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South Africa marks the World Day to combat desertification

16 June 2016

 

Tomorrow, 17 June 2016, South Africa joins nations around the world in celebrating the World Day to Combat Desertification under the theme “Inclusive cooperation for achieving Land Degradation Neutrality”. The slogan for the Day, “Protect Earth. Restore Land. Engage People” addresses the importance of comprehensive participation and cooperation in working towards achieving land degradation neutrality.

This day was proclaimed by the General Assembly of the United Nations, to mark the adoption of the United Nations Convention to Combat Desertification in those countries experiencing serious drought and/or desertification, particularly in Africa as an international Multilateral Environmental Agreement in 1994.

The United Nations Convention to Combat Desertification is the key global policy instrument to address land degradation and poverty in arid, semi-arid, and dry sub-humid parts of the world. The objective of this Convention is to combat desertification and mitigate the effects of drought in countries experiencing serious drought and/or desertification particularly in Africa through effective action at all levels. South Africa ratified the United Nations Convention to Combat Desertification in September 1997.

This year’s theme is a key for making Land Degradation Neutrality a fundamental solution for achieving the Sustainable Development Goals as adopted by the United Nations General Assembly in September 2015. Goal 15 of the Sustainable Development Goals calls on nations to protect, restore and promote sustainable use of terrestrial ecosystems, sustainably manage forests, combat desertification, and halt and reverse land degradation, as well as halt biodiversity loss.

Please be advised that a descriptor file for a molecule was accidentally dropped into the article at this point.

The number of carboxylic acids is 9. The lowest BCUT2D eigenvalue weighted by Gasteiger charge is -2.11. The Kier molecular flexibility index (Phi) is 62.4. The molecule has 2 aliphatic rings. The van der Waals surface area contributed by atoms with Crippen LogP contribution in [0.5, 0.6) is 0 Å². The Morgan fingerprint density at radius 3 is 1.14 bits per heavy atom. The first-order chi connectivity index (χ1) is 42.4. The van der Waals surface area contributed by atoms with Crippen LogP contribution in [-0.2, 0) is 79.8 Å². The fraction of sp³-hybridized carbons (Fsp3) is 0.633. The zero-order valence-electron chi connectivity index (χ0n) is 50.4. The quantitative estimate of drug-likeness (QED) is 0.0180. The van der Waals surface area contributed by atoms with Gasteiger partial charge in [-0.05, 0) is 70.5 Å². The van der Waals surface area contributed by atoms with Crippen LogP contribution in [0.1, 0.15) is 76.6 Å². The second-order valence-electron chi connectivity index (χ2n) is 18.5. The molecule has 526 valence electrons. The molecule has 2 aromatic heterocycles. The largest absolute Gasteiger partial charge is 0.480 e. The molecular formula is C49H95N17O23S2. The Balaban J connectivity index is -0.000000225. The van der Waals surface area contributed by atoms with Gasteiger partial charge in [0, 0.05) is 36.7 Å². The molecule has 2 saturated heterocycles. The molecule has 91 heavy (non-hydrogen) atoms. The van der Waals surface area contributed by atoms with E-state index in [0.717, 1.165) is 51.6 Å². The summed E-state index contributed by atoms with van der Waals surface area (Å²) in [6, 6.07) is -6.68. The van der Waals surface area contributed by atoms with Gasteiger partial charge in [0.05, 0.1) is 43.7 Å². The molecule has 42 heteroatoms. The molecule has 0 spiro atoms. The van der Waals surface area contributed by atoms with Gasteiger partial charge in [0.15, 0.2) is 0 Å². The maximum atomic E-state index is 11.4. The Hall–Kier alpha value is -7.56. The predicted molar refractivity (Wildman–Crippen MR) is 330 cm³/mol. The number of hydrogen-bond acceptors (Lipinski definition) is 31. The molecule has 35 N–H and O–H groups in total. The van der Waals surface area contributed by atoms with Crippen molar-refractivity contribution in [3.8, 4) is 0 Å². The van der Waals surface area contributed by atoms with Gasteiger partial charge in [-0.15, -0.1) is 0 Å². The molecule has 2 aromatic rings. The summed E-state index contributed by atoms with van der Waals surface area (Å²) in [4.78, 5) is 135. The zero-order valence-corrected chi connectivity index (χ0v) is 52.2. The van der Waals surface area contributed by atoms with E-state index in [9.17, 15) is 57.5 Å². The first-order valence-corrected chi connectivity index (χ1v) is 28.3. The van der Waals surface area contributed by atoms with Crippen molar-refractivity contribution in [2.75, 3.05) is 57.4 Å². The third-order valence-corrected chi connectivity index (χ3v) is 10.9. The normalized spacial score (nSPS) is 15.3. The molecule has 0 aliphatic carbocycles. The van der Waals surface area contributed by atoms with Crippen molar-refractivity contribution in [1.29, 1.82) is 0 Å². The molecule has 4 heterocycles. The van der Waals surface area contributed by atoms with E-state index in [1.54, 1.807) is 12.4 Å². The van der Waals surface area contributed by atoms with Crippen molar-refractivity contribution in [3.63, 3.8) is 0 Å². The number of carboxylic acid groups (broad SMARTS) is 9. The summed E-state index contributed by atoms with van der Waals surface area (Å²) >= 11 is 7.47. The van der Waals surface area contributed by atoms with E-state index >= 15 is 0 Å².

Target 15.3 states that “By 2030, combat desertification, restore degraded land and soil, including land affected by desertification, drought and floods, and strive to achieve a land degradation-neutral world”. In addition the twelfth session of the conference of parties to the United Nations Convention to Combat Desertification reached a consensus by linking the implementation of the Convention with the Sustainable Development Goals and endorsed the land degradation neutrality target.

The objective of land degradation neutrality is to maintain the amount of healthy and productive land resources over time and in line with national sustainable development priorities through Sustainable Land Management practices and ecosystem restoration that enhances the resilience of land resources and communities that directly depend on them while avoiding further degradation. The land degradation neutrality target responds to the immediate challenge of how South Africa can sustainably intensify production of food, improve water quality and quantity, enhance resilience to climate change and meet future demands without further degradation of our finite land resource base.